- Cost of care exceeds payment: Hospitals will lose money if they are paid less than the cost of providing care. They will soon feel the impact of 30-day readmissions, continued decline in Medicare reimbursement and low payments when the uninsured gain coverage. Providers will turn to BI to better manage the revenue cycle and make more informed spend-management decisions to control costs of labor, supplies and services.
- Increased recognition of professional services: Unlike early BI adopters, providers are more aware of collaborating with service experts to maximize the use and value of BI solutions more effectively. BI will be inclusive, supporting the hospital’s business model.
Patient engagement is a business imperative
By Michael O’Neil, founder and CEO, GetWellNetwork
With value-based purchasing, bundled payments and accountable care quickly approaching, patient engagement has become a business imperative for providers. Technology that fosters the advance of patient-centered care, aids in the patient experience and improves outcomes will be a top priority throughout 2012 and beyond, and will be a key differentiator for hospitals and health networks. With the growing pressure for hospitals to both better inform patients and deliver outcomes, interactive patient care (IPC) technology will be a tool of choice. It has emerged as, and will continue to be, one of the most effective ways to proactively inform and engage patients and families throughout the patient journey, and has also proven to improve efficiency, operations and even increase revenue.
Healthcare institutions are, more than ever, looking for ways to create new and innovative patient experiences and educational environments from pre-admission to post-discharge. IPC is based on the premise that a more engaged patient is a more confident patient with better health outcomes. IPC technology provides a host of resources that engage, inform and empower patients to participate in their care while at the same time supporting staff with tools that facilitate more efficient and effective care.
Using the patient’s bedside TV, patients are offered an extensive amount of services, from access to award-winning educational content on their condition, the ability to submit feedback and make requests, to choosing the newest Hollywood movies to watch and connecting with friends and family outside the hospital walls. These capabilities support the patient throughout the healing process in the hospital and at home post-discharge, allowing them to remain engaged and active in their own care process.
By engaging patients in areas such as education, patient safety, service management and discharge preparation, hospitals can improve care measures performance, lower cost per case, provide workflow efficiencies for patient care providers and provide an overall more satisfactory patient experience.
ICD-10: No IT let-up for providers and payers
By George Schwend, president and chief executive officer, Health Language
Fresh off meeting compliance with the HIPAA 5010 transaction set that is the precursor to the ICD-10 diagnosis and procedural codes, providers and payers can’t spend much time doing a victory lap because the transition to ICD-10 will have them jumping out of the frying pan into the fire.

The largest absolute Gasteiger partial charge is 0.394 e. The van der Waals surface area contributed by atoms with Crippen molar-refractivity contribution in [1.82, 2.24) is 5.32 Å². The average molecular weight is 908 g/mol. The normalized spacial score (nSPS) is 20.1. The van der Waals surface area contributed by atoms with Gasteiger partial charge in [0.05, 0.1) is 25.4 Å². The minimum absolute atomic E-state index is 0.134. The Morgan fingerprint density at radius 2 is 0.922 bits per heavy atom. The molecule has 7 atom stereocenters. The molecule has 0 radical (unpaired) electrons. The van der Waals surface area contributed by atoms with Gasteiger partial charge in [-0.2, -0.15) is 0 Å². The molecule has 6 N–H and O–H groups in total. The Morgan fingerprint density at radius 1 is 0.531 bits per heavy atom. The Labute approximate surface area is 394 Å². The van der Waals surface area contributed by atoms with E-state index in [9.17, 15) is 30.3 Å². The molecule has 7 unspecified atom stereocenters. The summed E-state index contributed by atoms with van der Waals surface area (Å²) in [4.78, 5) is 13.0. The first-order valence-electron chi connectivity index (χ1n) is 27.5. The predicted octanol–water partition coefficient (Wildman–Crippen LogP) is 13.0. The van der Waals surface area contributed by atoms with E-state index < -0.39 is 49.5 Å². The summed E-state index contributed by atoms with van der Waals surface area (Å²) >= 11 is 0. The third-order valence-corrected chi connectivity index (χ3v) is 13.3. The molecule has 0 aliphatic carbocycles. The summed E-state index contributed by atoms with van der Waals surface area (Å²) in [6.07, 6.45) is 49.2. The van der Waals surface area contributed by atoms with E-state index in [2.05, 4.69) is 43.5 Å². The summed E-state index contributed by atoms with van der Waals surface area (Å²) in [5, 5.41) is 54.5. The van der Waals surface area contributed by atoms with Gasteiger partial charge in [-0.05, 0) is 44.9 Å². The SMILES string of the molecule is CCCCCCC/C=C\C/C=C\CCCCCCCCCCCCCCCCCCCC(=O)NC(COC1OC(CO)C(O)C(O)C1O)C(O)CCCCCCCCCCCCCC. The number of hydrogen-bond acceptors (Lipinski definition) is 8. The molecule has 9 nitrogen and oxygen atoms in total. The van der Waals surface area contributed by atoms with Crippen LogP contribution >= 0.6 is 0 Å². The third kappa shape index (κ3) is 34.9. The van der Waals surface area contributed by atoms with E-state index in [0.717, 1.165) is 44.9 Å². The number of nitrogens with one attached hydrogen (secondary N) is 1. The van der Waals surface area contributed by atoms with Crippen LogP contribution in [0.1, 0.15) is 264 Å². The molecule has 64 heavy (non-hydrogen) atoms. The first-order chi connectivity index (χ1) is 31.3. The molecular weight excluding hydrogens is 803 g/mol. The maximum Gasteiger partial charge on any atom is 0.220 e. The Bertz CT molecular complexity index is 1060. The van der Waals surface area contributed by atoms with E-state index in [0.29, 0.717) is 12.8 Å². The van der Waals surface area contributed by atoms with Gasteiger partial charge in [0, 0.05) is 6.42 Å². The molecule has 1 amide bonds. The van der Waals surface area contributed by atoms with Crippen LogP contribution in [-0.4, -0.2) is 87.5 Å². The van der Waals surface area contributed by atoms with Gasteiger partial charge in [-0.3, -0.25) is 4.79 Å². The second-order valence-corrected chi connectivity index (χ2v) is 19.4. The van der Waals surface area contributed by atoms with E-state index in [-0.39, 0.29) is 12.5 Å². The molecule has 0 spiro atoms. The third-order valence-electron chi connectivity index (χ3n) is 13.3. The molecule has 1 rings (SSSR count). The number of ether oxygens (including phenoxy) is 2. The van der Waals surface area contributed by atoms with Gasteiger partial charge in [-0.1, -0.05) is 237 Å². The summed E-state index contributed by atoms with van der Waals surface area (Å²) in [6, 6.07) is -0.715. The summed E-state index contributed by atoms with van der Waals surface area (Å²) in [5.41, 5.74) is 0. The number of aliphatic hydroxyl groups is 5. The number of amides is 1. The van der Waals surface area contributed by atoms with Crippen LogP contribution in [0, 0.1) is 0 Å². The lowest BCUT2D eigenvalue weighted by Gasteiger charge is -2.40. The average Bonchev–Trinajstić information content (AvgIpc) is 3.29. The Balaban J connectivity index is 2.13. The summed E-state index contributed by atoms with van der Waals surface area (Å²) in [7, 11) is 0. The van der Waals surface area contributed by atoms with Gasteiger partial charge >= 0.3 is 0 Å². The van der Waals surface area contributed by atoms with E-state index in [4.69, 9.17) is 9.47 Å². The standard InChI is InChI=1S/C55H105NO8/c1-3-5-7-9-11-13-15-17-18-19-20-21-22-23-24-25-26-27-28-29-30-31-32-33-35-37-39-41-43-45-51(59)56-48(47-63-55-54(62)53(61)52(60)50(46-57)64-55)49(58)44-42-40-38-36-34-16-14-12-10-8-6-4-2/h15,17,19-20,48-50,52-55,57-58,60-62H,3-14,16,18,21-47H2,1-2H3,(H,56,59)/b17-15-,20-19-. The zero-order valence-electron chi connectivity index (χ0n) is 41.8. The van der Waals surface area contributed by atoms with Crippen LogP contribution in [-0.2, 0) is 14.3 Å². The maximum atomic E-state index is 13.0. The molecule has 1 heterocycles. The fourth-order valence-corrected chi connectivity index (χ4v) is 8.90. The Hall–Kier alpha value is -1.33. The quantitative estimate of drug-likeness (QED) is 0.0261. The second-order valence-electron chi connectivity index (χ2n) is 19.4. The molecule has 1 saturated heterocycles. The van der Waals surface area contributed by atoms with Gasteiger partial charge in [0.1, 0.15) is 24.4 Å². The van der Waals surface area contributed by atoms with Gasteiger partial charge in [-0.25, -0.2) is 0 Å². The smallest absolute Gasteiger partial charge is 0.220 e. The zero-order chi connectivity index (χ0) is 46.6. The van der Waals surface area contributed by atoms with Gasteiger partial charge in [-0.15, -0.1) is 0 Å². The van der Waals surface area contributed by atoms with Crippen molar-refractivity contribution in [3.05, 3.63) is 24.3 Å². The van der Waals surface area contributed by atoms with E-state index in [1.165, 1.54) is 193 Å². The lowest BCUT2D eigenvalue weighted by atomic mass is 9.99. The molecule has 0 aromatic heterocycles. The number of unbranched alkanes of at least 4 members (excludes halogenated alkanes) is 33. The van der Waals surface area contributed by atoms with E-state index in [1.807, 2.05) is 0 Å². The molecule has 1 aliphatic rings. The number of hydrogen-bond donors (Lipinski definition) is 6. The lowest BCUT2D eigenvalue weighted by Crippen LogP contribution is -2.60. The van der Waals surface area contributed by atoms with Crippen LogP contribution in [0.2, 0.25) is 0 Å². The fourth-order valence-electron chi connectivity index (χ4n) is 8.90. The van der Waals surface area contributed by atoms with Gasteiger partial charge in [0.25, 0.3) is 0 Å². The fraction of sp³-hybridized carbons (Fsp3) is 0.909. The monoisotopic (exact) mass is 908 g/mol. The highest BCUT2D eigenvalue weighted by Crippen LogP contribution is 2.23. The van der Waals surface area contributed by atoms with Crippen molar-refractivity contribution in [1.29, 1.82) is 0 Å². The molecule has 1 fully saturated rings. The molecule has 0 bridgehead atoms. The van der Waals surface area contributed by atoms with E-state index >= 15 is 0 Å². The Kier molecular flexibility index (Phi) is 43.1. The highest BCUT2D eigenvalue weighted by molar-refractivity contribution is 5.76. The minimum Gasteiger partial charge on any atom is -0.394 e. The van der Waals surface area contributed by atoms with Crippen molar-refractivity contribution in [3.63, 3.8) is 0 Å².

The conversion from ICD-9-CM to ICD-10-CM/PCS, which will increase diagnosis and procedure codes almost tenfold from 15,000 to 140,000, will significantly impact providers’ and payers’ bottom lines. Organizations that believe ICD-10 is just a technology issue will face a rude awakening once they realize that ICD-10 will require dramatic changes in physician behavior and impact how nearly every department within a group practice, hospital or payer organization works. In addition to identifying and upgrading all information systems that use ICD-9, entities must simulate the impact of ICD-10 codes to preemptively identify areas where they will potentially gain or lose reimbursement dollars, work with doctors to improve clinical documentation practices to successfully mitigate risk and migrate to ICD-10, overhaul revenue cycle processes, train coders and educate their workforce by Oct. 1, 2013.
While some organizations will overcome the challenge, others may not in time. Those that fall short, as well as those lacking the capital to make the transition, may actually struggle to survive. As a result, we may see increased provider and payer consolidation this year. The bottom line is that 2012 will be all about ICD-10, including how organizations deploy medical terminology-management tools to manage the new codes and other data standards. Entities that complete this necessary work will be in an excellent position to capture, leverage and analyze an enormous amount of information to enhance care, measure outcomes and reduce costs in a rapidly changing environment.
High-performing organizations emerge from the pack
By John Haughton, M.D., M.S., chief medical information officer, Covisint
As the nation’s healthcare delivery system begins to shift from a volume-based to a value-based approach, 2012 will emerge as a pivotal year for many healthcare organizations, including hospitals, independent delivery networks (IDNs), physician practices and public/private health information exchanges (HIEs).
Driving this transition, the Centers for Medicare and Medicaid Services (CMS) and Congress have enacted an alphabet soup of regulations and legislation – ACOs (accountable care organizations), PCMHs (patient-centered medical homes), MU (meaningful use), P4P (pay for performance) to name just a few. However, not all healthcare organizations will adapt easily to the new healthcare ecosystem.